Soil Fertility – Plant Nutrition – Soil Testing


Intelligent landscape and farm design, good growing conditions, compatible plantings, appropriate water management, enhancement of soil fertility are the foundations of plant health.  Not harming the microbial life in the soil, but restoring and maintaining essential biological  processes, is what regulates appropriate plant nutrition, the right amount of growth,  resistance to pests and diseases, flower and fruit production, and healthy appearance, color, fragrance, taste and nutrient density in the food we eat.

Prevention of plant problems and early intervention is more effective and economical than waiting for advanced conditions to develop before taking remedial action.  A plant wellness program relies on establishment and maintenace of good growing conditons, soil and water management, with regular inspections, anticipation of potential plant problems, and utilizing early intervention with bio-rational methods and materials for suppression of pest and disease conditons when needed.


​Fertile soil is essential for plant health, metabolic functions, plant appearance, and productivity.  Healthy soil provides the necessary nutrients, structure, and microbial activity to support plant growth and resistance to pests and diseases. Several key components contribute to fertile soil:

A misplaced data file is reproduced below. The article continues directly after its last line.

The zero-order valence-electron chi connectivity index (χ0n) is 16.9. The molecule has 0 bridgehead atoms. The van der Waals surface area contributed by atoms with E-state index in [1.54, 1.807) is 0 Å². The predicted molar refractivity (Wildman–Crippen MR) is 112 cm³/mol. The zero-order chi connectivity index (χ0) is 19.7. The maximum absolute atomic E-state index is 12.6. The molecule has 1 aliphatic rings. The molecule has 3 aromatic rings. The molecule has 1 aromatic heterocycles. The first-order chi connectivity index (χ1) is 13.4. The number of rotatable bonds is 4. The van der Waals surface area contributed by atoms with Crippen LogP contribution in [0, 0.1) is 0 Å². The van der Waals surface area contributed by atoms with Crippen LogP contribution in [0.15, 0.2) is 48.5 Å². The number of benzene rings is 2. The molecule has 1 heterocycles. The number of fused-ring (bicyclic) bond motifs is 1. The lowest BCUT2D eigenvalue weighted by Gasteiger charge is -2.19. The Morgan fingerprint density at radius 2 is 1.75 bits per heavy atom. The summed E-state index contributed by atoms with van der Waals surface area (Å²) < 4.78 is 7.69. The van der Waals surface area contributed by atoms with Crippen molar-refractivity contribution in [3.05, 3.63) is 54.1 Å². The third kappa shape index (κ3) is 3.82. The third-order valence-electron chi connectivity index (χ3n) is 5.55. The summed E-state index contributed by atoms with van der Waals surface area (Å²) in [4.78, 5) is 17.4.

1. Organic Matter: Organic matter, such as decomposed plant and animal material and stable humus, is a vital component of fertile soil. It improves soil structure, water retention, and nutrient availability. Organic matter also supports microbial activity, which is crucial for nutrient cycling and overall soil health.
  2. Mineral Content: Essential minerals, including nitrogen (N), phosphorus (P), potassium (K), calcium (Ca), magnesium (Mg), sulfur (S) and micronutrients, are required for plant growth and development. These minerals are obtained by plants from the soil solution through root zone processes and microbial activity, and are crucial for various biochemical processes within the plant.